Four horses die at Musselburgh race meeting - BHA to inspect course
Investigations are continuing at Musselburgh Racecourse after four horses died at one jump racing meeting.
Smart Ruler, Leather Belly, Sierra Oscar and Kensukes Kingdom all lost their lives at the Scottish track.
Track officials do not believe conditions at the Scottish circuit were to blame for Monday's fatalities.
General Manager Bill Farnsworth told BBC Scotland that the four deaths appeared to be a "perfect storm" that resulted in the separate incidents.
"It's a very rare occurrence," he said. "All the deaths are unrelated and I think it is just one of those perfect storm situations.
"Unfortunately I suspect there were four horses that had weaknesses in some form or other. Whenever you are staging competitive sport there will always be some participants that are more injury prone than others."
Conditions at the East Lothian track were good and the ground was officially good, good to soft in places.
"For four horses to be fatally injured on one day of racing is very rare," said a British Horseracing Authority (BHA) spokesman.
"The incidents at Musselburgh were extremely distressing for everyone involved in the sport, not least for the owners of the horses and the trainers and stable staff who cared for them through their lives."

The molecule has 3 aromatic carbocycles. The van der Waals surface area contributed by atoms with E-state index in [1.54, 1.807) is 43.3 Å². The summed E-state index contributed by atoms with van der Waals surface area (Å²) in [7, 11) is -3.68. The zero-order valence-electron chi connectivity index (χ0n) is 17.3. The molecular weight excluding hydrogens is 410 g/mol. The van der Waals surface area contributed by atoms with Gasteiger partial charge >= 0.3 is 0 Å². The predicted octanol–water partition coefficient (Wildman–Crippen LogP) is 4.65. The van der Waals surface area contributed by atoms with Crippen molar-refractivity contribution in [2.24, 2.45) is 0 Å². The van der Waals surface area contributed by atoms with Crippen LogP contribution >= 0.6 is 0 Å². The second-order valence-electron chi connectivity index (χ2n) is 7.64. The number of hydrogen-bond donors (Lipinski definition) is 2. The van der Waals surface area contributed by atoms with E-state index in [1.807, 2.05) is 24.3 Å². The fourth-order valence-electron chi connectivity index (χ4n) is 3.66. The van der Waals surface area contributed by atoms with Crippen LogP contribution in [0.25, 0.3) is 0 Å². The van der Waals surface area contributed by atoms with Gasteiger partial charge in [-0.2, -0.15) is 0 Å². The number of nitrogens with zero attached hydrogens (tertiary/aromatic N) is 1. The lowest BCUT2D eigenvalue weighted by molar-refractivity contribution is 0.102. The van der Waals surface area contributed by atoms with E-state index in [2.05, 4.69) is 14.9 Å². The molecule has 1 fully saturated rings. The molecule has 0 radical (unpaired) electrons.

Smart Ruler, trained by Jimmy Moffatt, collapsed four furlongs from home in the handicap hurdle.
The Rebecca Menzies-trained Leather Belly, Jean McGregor's Sierra Oscar and Kensukes Kingdom, who won the novice hurdle for Philip Hobbs, also died.
"The average fatality rate in Britain over the last few years has reduced to around 0.2% of runners. Everyone in British racing is committed to reducing risk and making racing safer for our participants," said the BHA spokesman.
"As the sport's independent regulator we obviously treat issues such as this very seriously and work will now be undertaken to identify if there are any risk factors at the course or with the horses that might have contributed to these incidents.
"We will work with the racecourse, and the BHA's inspector of courses will be visiting Musselburgh in the coming days to carry out a full inspection.
"Where appropriate, some of the horses are also being sent for post-mortems to establish more information, including for one of the horses whose death seems to relate to a sudden collapse."